In the UK, politicians filed a legal challenge against a surveillance law which passed in 2014, part of which was suspended by a British court. British lawmakers then passed the Investigatory Powers Act - the so-called "snooper's charter."

      A German data retention law, which came into effect at the end of 2015, requires telecommunications companies to store telephone and internet use for 10 weeks, after which point the data must be deleted.

      The German law also stipulates a shorter storage time of four weeks for location data which results from mobile phone calls. It remains to be seen what effect the ECJ ruling will have on Germany's blanket data retention measures.


Posted from Diigo. The rest of Open Web group favorite links are here.

Saturday, December 10, 2016

OpenStack 12/11/2016 (a.m.)

  • Tags: surveillance state, NSA, GCHQ, targets-on-board-cell-calls

    • In the trove of documents provided by former National Security Agency contractor Edward Snowden is a treasure. It begins with a riddle: “What do the President of Pakistan, a cigar smuggler, an arms dealer, a counterterrorism target, and a combatting proliferation target have in common? They all used their everyday GSM phone during a flight.”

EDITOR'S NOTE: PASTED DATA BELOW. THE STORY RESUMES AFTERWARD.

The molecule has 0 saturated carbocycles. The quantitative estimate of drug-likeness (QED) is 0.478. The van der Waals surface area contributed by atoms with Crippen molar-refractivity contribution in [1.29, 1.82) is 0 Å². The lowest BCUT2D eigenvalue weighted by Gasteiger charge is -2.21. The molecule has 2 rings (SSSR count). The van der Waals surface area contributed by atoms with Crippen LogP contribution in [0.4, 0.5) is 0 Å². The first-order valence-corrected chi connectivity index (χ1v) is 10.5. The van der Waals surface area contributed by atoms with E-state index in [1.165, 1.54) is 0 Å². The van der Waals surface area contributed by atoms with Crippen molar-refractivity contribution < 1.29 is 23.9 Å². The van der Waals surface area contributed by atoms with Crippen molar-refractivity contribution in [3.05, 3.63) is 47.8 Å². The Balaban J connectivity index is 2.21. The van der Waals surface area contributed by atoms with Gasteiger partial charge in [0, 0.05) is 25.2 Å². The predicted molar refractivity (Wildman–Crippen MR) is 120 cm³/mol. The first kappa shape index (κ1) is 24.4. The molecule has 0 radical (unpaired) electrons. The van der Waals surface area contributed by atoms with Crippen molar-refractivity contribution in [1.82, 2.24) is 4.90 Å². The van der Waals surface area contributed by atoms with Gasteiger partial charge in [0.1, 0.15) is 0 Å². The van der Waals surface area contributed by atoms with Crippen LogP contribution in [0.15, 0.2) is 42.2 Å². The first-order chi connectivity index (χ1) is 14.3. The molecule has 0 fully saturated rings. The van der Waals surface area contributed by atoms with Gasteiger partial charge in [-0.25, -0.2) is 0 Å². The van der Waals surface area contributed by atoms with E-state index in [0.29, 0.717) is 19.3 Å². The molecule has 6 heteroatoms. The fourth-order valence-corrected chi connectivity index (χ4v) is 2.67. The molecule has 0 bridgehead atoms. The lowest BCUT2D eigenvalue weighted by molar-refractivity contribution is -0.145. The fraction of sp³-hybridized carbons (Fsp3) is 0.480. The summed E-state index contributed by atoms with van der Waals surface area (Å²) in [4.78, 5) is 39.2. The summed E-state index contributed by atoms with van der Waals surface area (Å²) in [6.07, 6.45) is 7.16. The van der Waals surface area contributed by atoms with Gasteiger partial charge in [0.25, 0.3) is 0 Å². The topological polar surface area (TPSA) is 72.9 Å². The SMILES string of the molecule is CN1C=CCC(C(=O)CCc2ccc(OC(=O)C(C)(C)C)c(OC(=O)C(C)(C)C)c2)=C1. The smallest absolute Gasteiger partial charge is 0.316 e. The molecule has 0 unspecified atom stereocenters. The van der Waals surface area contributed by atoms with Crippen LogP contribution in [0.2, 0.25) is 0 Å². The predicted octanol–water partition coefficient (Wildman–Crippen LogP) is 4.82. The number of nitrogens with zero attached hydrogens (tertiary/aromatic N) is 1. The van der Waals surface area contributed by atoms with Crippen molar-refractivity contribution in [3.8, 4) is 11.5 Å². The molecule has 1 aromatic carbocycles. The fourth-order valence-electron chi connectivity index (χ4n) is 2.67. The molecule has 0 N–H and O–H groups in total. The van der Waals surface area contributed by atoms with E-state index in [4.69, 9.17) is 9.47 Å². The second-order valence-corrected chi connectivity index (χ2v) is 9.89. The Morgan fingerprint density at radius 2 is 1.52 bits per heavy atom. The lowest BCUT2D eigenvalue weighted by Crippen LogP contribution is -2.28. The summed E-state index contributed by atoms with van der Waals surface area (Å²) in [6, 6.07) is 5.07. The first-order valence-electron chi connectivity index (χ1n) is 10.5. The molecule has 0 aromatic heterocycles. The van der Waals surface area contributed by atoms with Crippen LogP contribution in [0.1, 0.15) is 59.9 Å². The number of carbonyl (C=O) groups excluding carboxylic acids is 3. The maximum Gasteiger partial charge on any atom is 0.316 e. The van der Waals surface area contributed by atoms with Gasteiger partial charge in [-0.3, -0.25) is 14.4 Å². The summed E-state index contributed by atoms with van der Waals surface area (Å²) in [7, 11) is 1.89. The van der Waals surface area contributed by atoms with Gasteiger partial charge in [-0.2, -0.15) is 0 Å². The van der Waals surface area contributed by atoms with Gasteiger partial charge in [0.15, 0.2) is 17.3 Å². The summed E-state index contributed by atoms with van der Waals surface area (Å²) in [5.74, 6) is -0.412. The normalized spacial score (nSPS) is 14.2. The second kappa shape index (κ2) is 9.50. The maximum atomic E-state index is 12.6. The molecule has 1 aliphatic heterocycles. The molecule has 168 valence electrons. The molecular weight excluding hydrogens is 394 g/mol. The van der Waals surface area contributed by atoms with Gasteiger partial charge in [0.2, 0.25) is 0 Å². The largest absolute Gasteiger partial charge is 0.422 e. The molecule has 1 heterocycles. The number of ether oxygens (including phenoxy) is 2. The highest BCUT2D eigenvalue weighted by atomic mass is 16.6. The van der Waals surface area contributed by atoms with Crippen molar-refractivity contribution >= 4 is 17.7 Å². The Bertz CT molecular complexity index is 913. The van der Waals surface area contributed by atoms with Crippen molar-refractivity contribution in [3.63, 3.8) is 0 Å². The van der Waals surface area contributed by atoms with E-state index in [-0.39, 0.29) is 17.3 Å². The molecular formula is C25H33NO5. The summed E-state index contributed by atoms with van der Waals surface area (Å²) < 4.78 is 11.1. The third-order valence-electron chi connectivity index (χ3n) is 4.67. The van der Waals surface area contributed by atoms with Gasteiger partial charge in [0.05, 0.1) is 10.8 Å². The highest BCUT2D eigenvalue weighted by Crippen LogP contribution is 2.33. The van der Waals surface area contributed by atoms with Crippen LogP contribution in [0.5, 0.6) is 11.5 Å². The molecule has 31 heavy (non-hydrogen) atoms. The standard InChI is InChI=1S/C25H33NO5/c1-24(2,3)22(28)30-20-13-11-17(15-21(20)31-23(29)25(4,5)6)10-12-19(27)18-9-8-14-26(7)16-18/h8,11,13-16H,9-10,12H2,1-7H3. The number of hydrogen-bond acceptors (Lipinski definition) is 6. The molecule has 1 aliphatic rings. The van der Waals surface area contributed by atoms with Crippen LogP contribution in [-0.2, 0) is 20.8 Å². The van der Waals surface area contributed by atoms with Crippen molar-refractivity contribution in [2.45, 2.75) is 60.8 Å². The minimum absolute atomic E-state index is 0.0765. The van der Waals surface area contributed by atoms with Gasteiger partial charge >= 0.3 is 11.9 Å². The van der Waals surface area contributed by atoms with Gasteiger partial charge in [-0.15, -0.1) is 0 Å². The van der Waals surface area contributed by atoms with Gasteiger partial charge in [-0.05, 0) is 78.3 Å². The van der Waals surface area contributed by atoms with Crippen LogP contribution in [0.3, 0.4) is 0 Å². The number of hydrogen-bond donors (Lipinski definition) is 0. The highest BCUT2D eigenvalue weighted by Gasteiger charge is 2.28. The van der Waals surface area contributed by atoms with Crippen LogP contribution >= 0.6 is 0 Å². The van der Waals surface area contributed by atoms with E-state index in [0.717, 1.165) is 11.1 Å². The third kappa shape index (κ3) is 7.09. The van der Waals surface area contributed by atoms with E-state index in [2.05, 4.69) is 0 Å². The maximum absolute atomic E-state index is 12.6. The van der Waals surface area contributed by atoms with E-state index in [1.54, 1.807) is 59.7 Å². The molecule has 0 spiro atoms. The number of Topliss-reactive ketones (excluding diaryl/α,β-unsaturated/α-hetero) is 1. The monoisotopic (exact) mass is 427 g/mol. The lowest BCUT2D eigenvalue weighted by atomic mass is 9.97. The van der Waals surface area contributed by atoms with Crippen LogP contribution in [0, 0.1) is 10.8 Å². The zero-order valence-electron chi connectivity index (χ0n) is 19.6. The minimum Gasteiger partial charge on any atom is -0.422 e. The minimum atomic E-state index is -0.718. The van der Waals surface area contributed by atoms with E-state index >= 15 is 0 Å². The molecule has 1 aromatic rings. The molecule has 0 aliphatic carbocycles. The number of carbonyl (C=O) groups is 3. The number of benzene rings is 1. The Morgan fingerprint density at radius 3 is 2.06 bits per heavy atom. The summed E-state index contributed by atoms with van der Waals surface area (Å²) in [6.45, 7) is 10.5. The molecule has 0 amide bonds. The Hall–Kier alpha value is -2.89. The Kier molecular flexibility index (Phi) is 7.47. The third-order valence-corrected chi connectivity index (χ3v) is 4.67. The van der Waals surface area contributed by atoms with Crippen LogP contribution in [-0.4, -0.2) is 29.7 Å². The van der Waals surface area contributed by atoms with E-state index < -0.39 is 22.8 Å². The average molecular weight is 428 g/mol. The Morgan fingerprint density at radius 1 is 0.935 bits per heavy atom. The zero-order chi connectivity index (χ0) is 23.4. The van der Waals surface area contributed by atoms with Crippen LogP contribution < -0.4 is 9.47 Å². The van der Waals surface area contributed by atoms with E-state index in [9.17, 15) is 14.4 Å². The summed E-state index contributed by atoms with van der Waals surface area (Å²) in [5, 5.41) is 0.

This riddle appeared in 2010 in SIDtoday, the internal newsletter of the NSA’s Signals Intelligence Directorate, or SID, and it was classified “top secret.” It announced the emergence of a new field of espionage that had not yet been explored: the interception of data from phone calls made on board civil aircraft. In a separate internal document from a year earlier, the NSA reported that 50,000 people had already used their mobile phones in flight as of December 2008, a figure that rose to 100,000 by February 2009. The NSA attributed the increase to “more planes equipped with in-flight GSM capability, less fear that a plane will crash due to making/receiving a call, not as expensive as people thought.” The sky seemed to belong to the agency.


Posted from Diigo. The rest of Open Web group favorite links are here.